Reviewers get more say on grants despite fears of insufficient training

But revised system prompts concern over lack of specialist scrutiny. Melanie Newman reports.

January 10, 2008

More power to decide which academics receive grants from the Arts and Humanities Research Council is set to be handed to its Peer Review College.

At the moment, every application for money under the AHRC's research and postgraduate schemes is reviewed by one of eight specialist subject-specific, peer-review panels. Their decisions are informed by reports from individual members drawn from the broader Peer Review College, made up of about 800 academics.

Under proposals for a new system, the specialist panels would be merged into one, and responsibility for judging the quality of applications would rest solely with members of the wider college. But some of its members have been criticised for poor-quality academic judgment and a lack of training.

The Association of University Professors of French and Heads of Departments of French in Universities in the UK and Ireland has expressed concerns about the operation of the Peer Review College.

In its response to the British Academy's report Peer Review: The Challenges in the Humanities and Social Sciences last year, the AUPHF's president, Lucille Cairns, wrote: "Efforts to set up robust peer- review systems, over recent years, have led to an increasing professionalisation of the role, including much more prominence rightly given to training. However, although the AHRC is to be commended for providing some form of training, this could be much improved."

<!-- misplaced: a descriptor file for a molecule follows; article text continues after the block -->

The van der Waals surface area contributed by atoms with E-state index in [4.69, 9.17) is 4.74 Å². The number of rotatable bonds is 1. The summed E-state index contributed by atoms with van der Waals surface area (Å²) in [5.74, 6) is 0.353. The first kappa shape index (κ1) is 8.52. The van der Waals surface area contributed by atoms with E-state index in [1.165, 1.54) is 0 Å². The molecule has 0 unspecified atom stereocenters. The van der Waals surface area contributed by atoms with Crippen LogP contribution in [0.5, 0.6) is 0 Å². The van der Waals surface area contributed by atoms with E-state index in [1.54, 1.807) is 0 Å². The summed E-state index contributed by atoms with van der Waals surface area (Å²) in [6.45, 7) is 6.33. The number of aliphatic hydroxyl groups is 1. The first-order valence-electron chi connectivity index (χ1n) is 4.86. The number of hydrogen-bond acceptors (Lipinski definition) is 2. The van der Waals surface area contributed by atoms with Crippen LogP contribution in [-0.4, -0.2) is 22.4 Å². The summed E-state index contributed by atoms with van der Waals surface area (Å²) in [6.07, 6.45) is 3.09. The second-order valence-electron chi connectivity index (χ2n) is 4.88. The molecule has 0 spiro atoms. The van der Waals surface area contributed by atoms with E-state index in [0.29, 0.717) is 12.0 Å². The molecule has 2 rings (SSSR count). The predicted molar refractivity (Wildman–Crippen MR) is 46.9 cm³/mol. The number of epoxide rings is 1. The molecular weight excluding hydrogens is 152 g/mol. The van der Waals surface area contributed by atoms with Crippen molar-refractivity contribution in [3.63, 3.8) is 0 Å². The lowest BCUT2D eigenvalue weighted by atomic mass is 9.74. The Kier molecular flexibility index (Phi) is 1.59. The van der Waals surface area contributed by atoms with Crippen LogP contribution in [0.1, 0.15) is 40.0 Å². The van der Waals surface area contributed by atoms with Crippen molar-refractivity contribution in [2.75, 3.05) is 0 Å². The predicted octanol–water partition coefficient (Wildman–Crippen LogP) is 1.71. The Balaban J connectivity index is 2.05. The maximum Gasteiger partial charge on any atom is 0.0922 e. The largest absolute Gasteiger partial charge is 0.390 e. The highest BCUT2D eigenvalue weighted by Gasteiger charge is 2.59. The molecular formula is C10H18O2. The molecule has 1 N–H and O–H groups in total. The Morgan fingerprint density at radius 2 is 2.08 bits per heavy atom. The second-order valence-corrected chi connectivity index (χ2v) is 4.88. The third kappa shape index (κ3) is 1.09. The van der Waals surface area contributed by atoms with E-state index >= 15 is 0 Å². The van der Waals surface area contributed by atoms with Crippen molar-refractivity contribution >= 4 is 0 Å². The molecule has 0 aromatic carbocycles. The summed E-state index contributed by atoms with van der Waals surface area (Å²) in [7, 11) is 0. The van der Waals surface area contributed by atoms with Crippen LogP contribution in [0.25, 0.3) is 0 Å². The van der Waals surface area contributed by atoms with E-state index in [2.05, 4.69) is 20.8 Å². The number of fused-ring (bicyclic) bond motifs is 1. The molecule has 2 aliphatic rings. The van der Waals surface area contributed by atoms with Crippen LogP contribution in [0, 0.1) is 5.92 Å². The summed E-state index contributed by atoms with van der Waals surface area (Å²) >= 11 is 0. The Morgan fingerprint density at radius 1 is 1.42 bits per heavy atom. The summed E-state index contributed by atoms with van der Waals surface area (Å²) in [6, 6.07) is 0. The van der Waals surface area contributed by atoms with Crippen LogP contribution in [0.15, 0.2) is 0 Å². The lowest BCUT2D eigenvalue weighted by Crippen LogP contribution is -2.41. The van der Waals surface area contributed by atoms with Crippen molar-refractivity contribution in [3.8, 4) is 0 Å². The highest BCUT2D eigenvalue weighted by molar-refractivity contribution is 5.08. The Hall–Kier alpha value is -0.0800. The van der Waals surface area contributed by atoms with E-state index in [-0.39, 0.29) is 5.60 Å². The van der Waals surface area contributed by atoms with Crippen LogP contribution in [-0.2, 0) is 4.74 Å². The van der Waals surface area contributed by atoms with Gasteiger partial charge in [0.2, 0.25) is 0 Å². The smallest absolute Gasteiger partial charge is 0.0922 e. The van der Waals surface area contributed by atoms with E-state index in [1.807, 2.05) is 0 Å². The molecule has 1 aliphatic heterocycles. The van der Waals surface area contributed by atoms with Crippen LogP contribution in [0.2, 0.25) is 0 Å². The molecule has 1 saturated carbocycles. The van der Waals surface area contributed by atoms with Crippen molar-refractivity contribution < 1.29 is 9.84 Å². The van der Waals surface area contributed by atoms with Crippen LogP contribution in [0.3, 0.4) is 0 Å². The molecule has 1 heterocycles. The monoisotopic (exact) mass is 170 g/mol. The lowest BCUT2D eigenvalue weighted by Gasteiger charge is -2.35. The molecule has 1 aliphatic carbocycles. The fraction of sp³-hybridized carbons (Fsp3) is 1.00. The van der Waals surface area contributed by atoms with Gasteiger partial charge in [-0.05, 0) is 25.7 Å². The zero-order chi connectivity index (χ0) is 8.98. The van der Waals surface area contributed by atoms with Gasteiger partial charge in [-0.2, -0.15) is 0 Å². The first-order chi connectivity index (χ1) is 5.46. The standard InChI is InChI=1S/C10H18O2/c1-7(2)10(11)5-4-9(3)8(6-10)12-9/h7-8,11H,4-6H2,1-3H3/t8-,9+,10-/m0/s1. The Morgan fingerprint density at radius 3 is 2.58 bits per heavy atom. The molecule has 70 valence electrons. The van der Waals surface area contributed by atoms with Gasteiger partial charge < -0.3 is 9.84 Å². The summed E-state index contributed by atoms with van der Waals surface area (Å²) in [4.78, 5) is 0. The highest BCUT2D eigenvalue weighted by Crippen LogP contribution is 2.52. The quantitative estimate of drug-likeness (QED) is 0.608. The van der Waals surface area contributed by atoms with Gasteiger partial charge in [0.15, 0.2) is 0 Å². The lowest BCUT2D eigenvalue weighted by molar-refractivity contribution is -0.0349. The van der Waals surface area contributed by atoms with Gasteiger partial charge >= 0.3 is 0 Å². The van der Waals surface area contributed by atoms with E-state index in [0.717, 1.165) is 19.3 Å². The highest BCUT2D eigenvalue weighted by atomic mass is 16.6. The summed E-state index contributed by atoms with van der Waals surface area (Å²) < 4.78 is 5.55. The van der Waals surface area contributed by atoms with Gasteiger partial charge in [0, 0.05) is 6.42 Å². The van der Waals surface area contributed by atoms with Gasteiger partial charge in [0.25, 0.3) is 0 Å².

Professor Cairns, of Durham University's department of French, said: "For Peer Review College members, a one-day induction does not seem sufficient. Experience of some AUPHF members has shown that certain members of the Peer Review College write inadequate reports, which either seem unaware of the details of the schemes under consideration or which have, in some cases, reproduced initial comments unchanged in response to re-submitted applications."

The AUPHF wants more emphasis on proper training for peer reviewers across the sector. Professor Cairns wrote that the system of peer review relies on goodwill. When done properly, peer review is "time-consuming and subtracts from time available for other tasks", she wrote, and costs are met by the reviewers' employers.

"Would there be a case for institutions to be subsidised in some measure ... to allow staff to focus on this role?" she asked.

One senior humanities academic, who asked not to be named, said: "Under the current system there is a safety net - the panel - but this will not happen under the new regime. Reports will be taken at face value."

Alicia Greated, associate director of research at the AHRC, said the process was still under consultation and nothing had been finalised. There were five drivers behind the change, she added. These included a desire to use researchers based outside the higher education sector - for example, in museums - and removing barriers to interdisciplinary research. Currently some cross-disciplinary applications are reviewed by more than one panel. The review also aims to improve the speed of decision-making. In future, applications for smaller grants will be fast-tracked.

melanie.newman@tsleducation.com.

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